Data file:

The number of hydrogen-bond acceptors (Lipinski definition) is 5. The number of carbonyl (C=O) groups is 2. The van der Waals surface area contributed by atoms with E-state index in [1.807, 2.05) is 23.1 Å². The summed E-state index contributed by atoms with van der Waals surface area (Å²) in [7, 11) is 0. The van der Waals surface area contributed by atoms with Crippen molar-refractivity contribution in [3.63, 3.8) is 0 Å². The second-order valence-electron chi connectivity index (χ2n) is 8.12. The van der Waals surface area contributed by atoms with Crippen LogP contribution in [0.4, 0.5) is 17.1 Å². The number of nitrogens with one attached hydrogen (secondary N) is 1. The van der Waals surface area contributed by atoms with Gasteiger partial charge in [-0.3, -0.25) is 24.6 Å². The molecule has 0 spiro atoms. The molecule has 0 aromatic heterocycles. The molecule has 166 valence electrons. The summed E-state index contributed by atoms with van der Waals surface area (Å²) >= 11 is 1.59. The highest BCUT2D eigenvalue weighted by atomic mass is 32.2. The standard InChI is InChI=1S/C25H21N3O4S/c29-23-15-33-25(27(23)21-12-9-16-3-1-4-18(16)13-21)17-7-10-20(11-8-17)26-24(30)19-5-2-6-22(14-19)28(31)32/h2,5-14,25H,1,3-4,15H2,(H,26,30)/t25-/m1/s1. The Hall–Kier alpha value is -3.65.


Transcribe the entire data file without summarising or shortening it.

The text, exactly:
The number of hydrogen-bond acceptors (Lipinski definition) is 5. The number of carbonyl (C=O) groups is 2. The van der Waals surface area contributed by atoms with E-state index in [1.807, 2.05) is 23.1 Å². The summed E-state index contributed by atoms with van der Waals surface area (Å²) in [7, 11) is 0. The van der Waals surface area contributed by atoms with Crippen molar-refractivity contribution in [3.63, 3.8) is 0 Å². The second-order valence-electron chi connectivity index (χ2n) is 8.12. The van der Waals surface area contributed by atoms with Crippen LogP contribution in [0.4, 0.5) is 17.1 Å². The number of nitrogens with one attached hydrogen (secondary N) is 1. The van der Waals surface area contributed by atoms with Gasteiger partial charge in [-0.3, -0.25) is 24.6 Å². The molecule has 0 spiro atoms. The molecule has 0 aromatic heterocycles. The molecule has 166 valence electrons. The summed E-state index contributed by atoms with van der Waals surface area (Å²) >= 11 is 1.59. The highest BCUT2D eigenvalue weighted by atomic mass is 32.2. The standard InChI is InChI=1S/C25H21N3O4S/c29-23-15-33-25(27(23)21-12-9-16-3-1-4-18(16)13-21)17-7-10-20(11-8-17)26-24(30)19-5-2-6-22(14-19)28(31)32/h2,5-14,25H,1,3-4,15H2,(H,26,30)/t25-/m1/s1. The Hall–Kier alpha value is -3.65.